Drug-related deaths are a stark reminder of the impact of the drug problem in our communities. The latest figures published by the Health Research Board today indicate that almost two people died each day in 2014 as a result of poisoning, trauma or medical causes linked to drug misuse. More than 690 people died in 2014, similar to the number reported in 2013.Many of those tragic deaths were premature, with half of all the deaths in 2004 among those aged 39 years or younger. This illustrates the need for a strategic approach to deliver better outcomes for those affected by addiction.

As the House will be aware, a steering committee has been established to advise me on a new national drugs strategy. The committee has been mandated to develop an integrated public health approach to substance misuse in line with the commitment in the programme for Government to support a health-led approach to drug use.

I am aware that the Senator led calls for the inclusion of a community pillar in the new strategy in the course of the recent public consultation process. While the structure of the new strategy has not yet been agreed by the steering committee, I agree that it is important to maintain the focus on communities. whether it is achieved by having a dedicated community pillar or through other means.

The Senator is correct in identifying the fact that we received a substantial number of contributions during the public consultation process, but we also had more than 2,000 questionnaires returned. More than 350 submissions received, with many telephone calls. For the first time there was a real opportunity for communities to participate not only by telephone and through community groups but also by means of a questionnaire. We are processing all of the contributions received. The process will take some time to complete, but we are moving in the right direction.

The Department of Health is developing a performance measurement framework for drug and alcohol task forces which will provide an objective way of targeting funding allocations having regard to the drugs problem and demographic factors in task force areas. This work will feed into the new strategy and help to ensure resources will be directed towards the communities which are facing a higher risk of substance misuse. I understand the steering committee is continuing its deliberations. I look forward to receiving its final report on the new national drugs strategy early in the new year.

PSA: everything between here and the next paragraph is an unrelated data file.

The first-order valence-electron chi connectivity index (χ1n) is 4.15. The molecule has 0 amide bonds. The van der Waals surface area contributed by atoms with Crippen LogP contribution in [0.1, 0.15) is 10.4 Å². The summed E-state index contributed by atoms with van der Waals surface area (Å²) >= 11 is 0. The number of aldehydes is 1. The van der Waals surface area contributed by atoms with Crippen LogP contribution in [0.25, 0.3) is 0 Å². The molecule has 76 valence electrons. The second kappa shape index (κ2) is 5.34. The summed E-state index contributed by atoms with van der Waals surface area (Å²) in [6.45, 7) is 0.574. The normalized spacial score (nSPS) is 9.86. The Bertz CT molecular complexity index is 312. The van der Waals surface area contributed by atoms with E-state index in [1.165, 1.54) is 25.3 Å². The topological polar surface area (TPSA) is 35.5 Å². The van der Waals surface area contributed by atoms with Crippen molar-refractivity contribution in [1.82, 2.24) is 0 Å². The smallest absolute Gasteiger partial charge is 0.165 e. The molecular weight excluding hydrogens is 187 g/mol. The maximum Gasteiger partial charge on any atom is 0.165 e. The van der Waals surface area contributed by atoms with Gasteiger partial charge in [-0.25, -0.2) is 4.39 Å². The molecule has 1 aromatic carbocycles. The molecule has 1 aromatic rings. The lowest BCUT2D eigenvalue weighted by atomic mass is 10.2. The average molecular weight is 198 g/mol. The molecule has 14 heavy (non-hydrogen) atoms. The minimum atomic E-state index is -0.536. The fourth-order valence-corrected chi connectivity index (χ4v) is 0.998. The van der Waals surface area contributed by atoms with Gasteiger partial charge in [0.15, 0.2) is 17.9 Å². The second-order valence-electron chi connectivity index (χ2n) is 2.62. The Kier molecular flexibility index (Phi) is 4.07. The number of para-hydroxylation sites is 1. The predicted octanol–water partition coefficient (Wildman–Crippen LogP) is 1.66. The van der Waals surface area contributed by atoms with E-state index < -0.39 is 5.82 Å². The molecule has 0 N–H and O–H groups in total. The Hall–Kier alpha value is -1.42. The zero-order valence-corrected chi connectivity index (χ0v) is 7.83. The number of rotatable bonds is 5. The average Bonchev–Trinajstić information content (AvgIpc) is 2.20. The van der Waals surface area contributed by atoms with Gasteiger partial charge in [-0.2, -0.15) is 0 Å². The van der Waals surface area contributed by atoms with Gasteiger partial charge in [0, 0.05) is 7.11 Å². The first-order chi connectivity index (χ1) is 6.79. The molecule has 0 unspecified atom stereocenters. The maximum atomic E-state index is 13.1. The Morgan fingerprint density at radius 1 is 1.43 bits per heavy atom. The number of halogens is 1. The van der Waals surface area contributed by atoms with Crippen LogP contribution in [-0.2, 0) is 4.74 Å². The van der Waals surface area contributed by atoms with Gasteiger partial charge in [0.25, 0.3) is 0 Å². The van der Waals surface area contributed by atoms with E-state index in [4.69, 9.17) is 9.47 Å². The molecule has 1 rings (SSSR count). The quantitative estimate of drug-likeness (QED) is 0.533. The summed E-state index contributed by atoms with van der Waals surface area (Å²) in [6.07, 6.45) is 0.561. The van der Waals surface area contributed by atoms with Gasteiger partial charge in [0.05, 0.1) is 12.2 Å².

Photo of Lynn RuaneLynn Ruane (Independent)
Link to this: Individually | In context | Oireachtas source

I wish to make two brief comments. I thank the Minister of State for her contribution. I reiterate how vital the community pillar is, even in underpinning the existing pillars. The vast number of contributions the Minister of State has received shows the level of community participation that is necessary. I urge the Minister of State to include it, notwithstanding any reference in the submissions to the need for a community pillar. The fact that the community sector engaged shows the need for a community pillar, even if it did not have the ability to overtly call for such a pillar. I hope the Minister of State will take this into account when the submissions are being reviewed.

Photo of Catherine ByrneCatherine Byrne (Dublin South Central, Fine Gael)
Link to this: Individually | In context | Oireachtas source

I very much appreciate the Senator's contribution to and participation in the public consultation process. As she is aware, I come from a community-oriented background and know and understand the difficulties and the work being done in communities. This morning I was in Tallaght visiting various groups and was taken aback by the work being done on the ground. If we intend to tackle the drugs problem, the work must begin in the community. It cannot be started in the Taoiseach's office or anywhere else. Actions can only take place if support comes from the top down, but the people who know what is best are working on the ground and living in the communities they represent. They deal on a daily basis with the individuals, including young people, who are being used for criminal activity. They also include older people who for whatever reason have been dragged into addiction problems and find themselves in their late 50s and 60s still very much engaged in substance abuse.

When I have the draft report on my desk, I intend to make sure I will be very happy with the content. All I can tell the Senator is that nothing has been ruled out. I give her a commitment that if I feel something is missing, I will make it very clear to the Department and the Minister for Health that without specific pillars being identified in the report, it will not work. We must bring communities with us as part of the national drugs strategy. They are the ones who on a daily basis try to involve others to have some normality in their lives. I again thank the Senator for raising this very important matter.

Sitting suspended at 3.25 p.m. and resumed at 3.30 p.m.